Regular light drinking increases risk of premature death: study
Consuming one to two alcoholic drinks four or more times per week increases the risk of premature death by 20 per cent, according to a new study from the Washington University School of Medicine. (Jonathan Austin Daniels/istockphoto.com)
Published Thursday, October 4, 2018 1:10PM EDT
New U.S. research has found more evidence to suggest that light drinking may not be good for us after all, finding that a daily glass of wine may increase the risk of premature death.
Carried out by researchers from Washington University School of Medicine in St. Louis, the new large-scale study analyzed data from more than 400,000 people ages 18 to 85.
The findings, published in the journal Alcoholism: Clinical & Experimental Research, showed that consuming one to two alcoholic drinks four or more times per week, which is classed as healthy in current guidelines, increases the risk of premature death by 20 per cent, compared with drinking three times a week or less.
The increased risk of death was also consistent across all age groups.
Previous research has suggested that some moderate drinking may actually be beneficial for health, with a U.K.-led study which looked at nearly 100,000 participants finding that the risk of death and developing some cancers is lowest in light drinkers who have consumed an average of one drink per day or less across their lifetime, while an international research team led by the Medical University of Vienna in Austria found that a glass of red wine a day could reduce the risk of developing prostate cancer by around 12 per cent. Researchers at the University of Southern California also came out in support of moderate drinking at the beginning of 2018, saying alcohol can decrease the risk of stroke and heart disease, as well as reduce the risk for all causes of death, although only when enjoyed in moderation.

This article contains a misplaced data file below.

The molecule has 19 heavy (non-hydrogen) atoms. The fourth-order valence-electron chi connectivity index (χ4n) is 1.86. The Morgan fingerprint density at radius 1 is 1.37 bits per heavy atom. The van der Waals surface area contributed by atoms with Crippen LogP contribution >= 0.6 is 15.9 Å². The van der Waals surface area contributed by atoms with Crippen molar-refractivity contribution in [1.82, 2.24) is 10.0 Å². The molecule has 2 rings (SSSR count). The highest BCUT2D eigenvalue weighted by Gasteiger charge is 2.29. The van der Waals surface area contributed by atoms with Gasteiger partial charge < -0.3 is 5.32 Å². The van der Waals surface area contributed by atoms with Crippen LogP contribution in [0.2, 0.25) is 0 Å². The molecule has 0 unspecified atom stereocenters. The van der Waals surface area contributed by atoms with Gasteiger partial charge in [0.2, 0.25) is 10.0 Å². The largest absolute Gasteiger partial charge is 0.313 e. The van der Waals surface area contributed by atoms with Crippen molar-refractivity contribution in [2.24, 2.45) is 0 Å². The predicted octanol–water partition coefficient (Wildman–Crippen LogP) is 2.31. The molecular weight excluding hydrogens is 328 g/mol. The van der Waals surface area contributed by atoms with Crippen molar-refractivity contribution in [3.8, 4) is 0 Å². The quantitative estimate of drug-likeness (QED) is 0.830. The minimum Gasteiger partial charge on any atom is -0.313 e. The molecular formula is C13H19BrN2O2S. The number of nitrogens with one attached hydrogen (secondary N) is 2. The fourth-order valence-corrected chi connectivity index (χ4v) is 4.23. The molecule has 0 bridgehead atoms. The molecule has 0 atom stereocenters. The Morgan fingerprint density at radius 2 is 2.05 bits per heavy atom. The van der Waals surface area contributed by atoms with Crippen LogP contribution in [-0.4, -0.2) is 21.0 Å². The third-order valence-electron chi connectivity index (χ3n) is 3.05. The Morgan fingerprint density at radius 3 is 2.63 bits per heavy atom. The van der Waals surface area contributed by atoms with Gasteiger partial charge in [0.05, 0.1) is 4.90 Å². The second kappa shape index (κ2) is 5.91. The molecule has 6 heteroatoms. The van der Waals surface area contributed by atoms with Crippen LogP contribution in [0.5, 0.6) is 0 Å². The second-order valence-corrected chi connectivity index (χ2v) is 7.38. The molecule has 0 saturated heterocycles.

However, other studies have found that what is currently thought to be a safe, and possibly even beneficial amount of alcohol, may not be good for us after all. Research published earlier this year in the medical journal The Lancet also found that even just the occasional glass of wine or beer increases the risk of health problems and dying, and that any protective effect of alcohol was offset by the risks. The health risks also increased as the amount of alcohol consumed increased.
"It used to seem like having one or two drinks per day was no big deal, and there even have been some studies suggesting it can improve health," said Dr. Sarah M. Hartz, lead author of the new research. "But now we know that even the lightest daily drinkers have an increased mortality risk."
The team did find that in some cases drinking alcohol may reduce risk of heart-related problems, however, as daily drinking increased cancer risk and, as a result, mortality risk, the team concluded that daily drinking, even at low levels, is detrimental to health.
"Consuming one or two drinks about four days per week seemed to protect against cardiovascular disease, but drinking every day eliminated those benefits," said Hartz. "With regard to cancer risk, any drinking at all was detrimental."
"A 20 per cent increase in risk of death is a much bigger deal in older people who already are at higher risk," Hartz explained. "Relatively few people die in their 20s, so a 20 per cent increase in mortality is small but still significant. As people age, their risk of death from any cause also increases, so a 20 per cent risk increase at age 75 translates into many more deaths than it does at age 25."